"The irony, of course, is that Plyler prepares people to expect the full American dream," she said. "But it only promised them a minimum of respect - and that may not include full and equal access to higher education."

Americans are deeply ambivalent about providing public benefits to undocumented residents. California is no exception. Proposition 187, approved by a 3-to-2 margin in 1994 and later declared unconstitutional, would have denied illegal immigrants access to public education, health care and most social services.

It's hard not to empathize with undocumented young people, but providing free benefits creates an incentive to enter the United States illegally, said Ira Mehlman, spokesman for the Federation for American Immigration Reform, which seeks to end illegal immigration and curtail legal immigration.

Two bills recently introduced in Congress seek radically different outcomes for undocumented U.S. residents. The House bill, which has sparked protests all over the nation, would make them felons. The Senate bill would grant many of them a pathway to legal status.

A provision in the Senate bill, called the DREAM Act, would allow some undocumented residents to qualify for legal residency if they arrived in this country before age 16 and at least five years before the bill's enactment.

Both bills have stalled. Meanwhile, Anthony Lopez, a former counselor at rural Ukiah High School, said he's grown frustrated seeing promising but undocumented students give up.

Undocumented students at California high schools can qualify for in-state tuition to public colleges and universities. But they can't get state or federal aid. Only 5 percent to 10 percent of undocumented high school graduates go on to college, according to the National Immigration Law Center, an immigrant advocacy group.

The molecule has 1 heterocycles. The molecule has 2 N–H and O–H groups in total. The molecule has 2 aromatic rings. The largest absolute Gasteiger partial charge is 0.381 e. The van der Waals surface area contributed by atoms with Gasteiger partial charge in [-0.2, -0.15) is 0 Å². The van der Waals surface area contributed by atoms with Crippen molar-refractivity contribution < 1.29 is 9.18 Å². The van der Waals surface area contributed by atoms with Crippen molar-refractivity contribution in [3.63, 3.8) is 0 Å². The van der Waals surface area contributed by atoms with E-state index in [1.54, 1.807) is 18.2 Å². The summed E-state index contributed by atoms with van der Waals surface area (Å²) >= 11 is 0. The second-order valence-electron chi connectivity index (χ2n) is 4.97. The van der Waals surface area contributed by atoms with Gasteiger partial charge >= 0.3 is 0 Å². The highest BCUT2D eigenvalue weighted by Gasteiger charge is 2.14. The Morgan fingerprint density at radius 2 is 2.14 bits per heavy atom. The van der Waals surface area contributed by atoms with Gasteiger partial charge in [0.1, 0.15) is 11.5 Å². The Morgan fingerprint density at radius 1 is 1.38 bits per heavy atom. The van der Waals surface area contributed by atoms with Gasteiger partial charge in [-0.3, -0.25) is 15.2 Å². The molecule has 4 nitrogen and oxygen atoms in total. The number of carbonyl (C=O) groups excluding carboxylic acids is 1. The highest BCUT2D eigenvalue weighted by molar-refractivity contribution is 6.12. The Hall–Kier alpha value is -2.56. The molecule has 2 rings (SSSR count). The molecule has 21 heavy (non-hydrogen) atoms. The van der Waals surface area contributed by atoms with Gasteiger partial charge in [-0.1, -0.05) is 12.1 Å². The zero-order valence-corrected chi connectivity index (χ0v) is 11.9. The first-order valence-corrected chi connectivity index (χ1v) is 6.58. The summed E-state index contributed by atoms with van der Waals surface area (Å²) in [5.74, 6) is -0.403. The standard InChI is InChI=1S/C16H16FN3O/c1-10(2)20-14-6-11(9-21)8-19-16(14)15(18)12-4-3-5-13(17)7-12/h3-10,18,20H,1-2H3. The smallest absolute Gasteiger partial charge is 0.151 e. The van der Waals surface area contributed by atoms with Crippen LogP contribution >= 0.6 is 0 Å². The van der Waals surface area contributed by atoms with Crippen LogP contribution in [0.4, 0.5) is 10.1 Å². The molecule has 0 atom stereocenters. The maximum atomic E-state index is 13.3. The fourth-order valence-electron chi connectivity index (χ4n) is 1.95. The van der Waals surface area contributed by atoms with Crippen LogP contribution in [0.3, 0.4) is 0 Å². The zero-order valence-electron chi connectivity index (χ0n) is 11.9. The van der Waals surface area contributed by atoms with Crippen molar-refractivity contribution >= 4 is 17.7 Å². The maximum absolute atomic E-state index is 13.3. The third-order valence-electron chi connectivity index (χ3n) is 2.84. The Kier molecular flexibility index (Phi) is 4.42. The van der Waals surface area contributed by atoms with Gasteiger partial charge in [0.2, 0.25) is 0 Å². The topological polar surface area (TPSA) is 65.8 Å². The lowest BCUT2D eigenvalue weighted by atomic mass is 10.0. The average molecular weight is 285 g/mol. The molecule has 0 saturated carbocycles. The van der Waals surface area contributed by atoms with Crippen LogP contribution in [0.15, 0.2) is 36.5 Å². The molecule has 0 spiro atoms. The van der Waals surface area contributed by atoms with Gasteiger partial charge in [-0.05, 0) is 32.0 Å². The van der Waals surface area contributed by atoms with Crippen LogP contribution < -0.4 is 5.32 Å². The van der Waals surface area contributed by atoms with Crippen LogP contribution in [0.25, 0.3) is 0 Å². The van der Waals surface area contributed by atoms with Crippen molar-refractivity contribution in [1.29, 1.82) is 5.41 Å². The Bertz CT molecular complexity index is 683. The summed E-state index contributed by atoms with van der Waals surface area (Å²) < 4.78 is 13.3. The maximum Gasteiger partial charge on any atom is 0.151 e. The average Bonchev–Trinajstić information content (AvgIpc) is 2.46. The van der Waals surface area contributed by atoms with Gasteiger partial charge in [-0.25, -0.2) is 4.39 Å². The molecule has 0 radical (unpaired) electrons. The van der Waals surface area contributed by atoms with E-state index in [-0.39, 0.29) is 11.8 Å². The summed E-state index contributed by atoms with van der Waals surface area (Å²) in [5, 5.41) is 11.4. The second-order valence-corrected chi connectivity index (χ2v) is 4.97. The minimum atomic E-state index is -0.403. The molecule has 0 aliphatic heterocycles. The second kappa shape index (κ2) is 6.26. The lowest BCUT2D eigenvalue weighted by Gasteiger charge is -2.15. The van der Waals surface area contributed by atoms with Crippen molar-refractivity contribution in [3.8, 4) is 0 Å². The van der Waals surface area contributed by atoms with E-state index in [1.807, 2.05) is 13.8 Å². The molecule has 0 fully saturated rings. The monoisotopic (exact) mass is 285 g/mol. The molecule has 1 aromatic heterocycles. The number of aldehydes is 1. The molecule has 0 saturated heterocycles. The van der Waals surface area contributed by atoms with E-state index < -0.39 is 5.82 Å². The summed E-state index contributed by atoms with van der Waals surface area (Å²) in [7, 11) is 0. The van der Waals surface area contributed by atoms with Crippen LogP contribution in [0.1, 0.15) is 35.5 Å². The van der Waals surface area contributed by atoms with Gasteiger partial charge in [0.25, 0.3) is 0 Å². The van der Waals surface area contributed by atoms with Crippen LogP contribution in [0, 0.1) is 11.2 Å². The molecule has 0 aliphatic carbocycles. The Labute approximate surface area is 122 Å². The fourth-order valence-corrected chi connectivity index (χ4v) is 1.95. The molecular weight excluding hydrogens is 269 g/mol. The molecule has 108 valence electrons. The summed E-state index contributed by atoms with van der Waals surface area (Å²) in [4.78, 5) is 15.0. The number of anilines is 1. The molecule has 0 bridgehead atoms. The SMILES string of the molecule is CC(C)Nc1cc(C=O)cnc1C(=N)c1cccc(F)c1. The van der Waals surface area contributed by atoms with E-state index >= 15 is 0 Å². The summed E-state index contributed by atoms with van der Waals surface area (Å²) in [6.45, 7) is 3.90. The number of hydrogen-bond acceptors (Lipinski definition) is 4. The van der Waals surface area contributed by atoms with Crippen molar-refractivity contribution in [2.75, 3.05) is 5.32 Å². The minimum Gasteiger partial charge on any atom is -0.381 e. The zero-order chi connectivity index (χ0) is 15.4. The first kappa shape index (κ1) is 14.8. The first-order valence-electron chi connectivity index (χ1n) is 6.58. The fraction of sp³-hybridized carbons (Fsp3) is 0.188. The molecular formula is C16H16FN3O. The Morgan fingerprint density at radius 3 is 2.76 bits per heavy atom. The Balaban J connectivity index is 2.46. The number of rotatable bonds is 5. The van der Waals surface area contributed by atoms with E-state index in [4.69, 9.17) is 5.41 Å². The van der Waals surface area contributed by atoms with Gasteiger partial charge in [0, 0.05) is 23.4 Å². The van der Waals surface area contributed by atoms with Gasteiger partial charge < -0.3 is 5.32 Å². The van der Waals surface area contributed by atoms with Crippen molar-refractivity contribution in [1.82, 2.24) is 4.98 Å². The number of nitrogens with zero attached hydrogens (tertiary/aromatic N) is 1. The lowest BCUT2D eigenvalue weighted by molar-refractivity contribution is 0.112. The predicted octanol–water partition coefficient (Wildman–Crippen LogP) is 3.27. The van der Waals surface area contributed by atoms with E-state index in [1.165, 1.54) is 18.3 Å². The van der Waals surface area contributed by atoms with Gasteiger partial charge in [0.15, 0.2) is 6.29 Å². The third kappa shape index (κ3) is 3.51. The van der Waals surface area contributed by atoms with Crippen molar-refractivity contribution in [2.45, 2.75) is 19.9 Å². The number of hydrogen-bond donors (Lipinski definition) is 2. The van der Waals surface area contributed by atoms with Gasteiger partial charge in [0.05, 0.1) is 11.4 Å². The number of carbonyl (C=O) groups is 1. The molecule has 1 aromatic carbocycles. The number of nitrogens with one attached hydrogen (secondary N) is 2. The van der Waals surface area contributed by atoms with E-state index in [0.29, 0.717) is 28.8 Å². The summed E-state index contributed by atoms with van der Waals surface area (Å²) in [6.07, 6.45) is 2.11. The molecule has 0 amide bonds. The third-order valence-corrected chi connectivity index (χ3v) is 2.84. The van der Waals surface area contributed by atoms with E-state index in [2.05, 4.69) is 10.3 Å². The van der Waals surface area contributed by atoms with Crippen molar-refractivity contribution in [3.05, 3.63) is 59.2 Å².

Even when undocumented students do manage college, they eventually run up against barriers more discouraging than border fences they vaguely remember crossing. Cheli, a 22-year-old senior at California State University, Sacramento, recalls running barefoot across a six-lane freeway to get to the United States. She was 9 years old.

Now Cheli is requesting adjustments to the gown she'll wear next month to graduate.

Cheli spoke to The Bee on condition she would be identified by a nickname, fearing she might jeopardize a pending application for legal status. Her high school counselor verified her story.

A striking young woman with a biting wit, Cheli has wanted all her life to be a math teacher. But after she finished taking a five-hour exam last semester to get her credential, she was told her results would be canceled within 16 days unless she sent proof of a valid California ID. As she cried in the hallway, one of her instructors asked her why she didn't just apply for a driver's license.

She wonders why she worked so hard. She wonders why Lopez, her counselor at Ukiah High, encouraged her to aim high.

"Everyone kept telling me, 'Keep trying, do your best, and the reward will be there at the end,' " she said. "Now I feel like I'm at the end, and there's no reward."